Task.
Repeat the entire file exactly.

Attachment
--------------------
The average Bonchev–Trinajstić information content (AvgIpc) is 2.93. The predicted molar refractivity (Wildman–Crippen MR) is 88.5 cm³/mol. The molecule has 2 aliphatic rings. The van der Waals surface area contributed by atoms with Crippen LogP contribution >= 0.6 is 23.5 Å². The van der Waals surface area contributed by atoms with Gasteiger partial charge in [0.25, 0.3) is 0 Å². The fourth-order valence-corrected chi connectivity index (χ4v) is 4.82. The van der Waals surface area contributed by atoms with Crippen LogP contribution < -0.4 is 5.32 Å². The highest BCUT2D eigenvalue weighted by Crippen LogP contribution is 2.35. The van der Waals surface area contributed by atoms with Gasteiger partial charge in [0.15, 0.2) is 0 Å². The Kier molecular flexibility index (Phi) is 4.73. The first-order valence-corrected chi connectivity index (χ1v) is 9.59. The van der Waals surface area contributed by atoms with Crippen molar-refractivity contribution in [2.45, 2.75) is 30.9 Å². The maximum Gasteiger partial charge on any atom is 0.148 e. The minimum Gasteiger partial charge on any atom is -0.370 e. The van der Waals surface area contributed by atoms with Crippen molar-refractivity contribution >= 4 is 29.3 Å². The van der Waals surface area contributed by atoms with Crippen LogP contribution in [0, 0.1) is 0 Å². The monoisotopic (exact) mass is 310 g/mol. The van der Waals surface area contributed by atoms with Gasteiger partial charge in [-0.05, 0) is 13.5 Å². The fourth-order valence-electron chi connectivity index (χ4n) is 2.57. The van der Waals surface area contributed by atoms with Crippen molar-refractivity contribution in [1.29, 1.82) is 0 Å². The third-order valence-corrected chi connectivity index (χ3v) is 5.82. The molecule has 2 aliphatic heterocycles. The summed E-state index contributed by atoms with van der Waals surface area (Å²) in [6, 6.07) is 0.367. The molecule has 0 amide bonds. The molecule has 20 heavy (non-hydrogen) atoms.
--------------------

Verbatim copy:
The average Bonchev–Trinajstić information content (AvgIpc) is 2.93. The predicted molar refractivity (Wildman–Crippen MR) is 88.5 cm³/mol. The molecule has 2 aliphatic rings. The van der Waals surface area contributed by atoms with Crippen LogP contribution >= 0.6 is 23.5 Å². The van der Waals surface area contributed by atoms with Gasteiger partial charge in [0.25, 0.3) is 0 Å². The fourth-order valence-corrected chi connectivity index (χ4v) is 4.82. The van der Waals surface area contributed by atoms with Crippen LogP contribution < -0.4 is 5.32 Å². The highest BCUT2D eigenvalue weighted by Crippen LogP contribution is 2.35. The van der Waals surface area contributed by atoms with Gasteiger partial charge in [0.15, 0.2) is 0 Å². The Kier molecular flexibility index (Phi) is 4.73. The first-order valence-corrected chi connectivity index (χ1v) is 9.59. The van der Waals surface area contributed by atoms with Crippen molar-refractivity contribution in [2.45, 2.75) is 30.9 Å². The maximum Gasteiger partial charge on any atom is 0.148 e. The minimum Gasteiger partial charge on any atom is -0.370 e. The van der Waals surface area contributed by atoms with Crippen molar-refractivity contribution >= 4 is 29.3 Å². The van der Waals surface area contributed by atoms with Crippen LogP contribution in [0, 0.1) is 0 Å². The monoisotopic (exact) mass is 310 g/mol. The van der Waals surface area contributed by atoms with Gasteiger partial charge in [-0.05, 0) is 13.5 Å². The fourth-order valence-electron chi connectivity index (χ4n) is 2.57. The van der Waals surface area contributed by atoms with Crippen molar-refractivity contribution in [1.29, 1.82) is 0 Å². The third-order valence-corrected chi connectivity index (χ3v) is 5.82. The molecule has 2 aliphatic heterocycles. The summed E-state index contributed by atoms with van der Waals surface area (Å²) in [6, 6.07) is 0.367. The molecule has 0 amide bonds. The molecule has 20 heavy (non-hydrogen) atoms.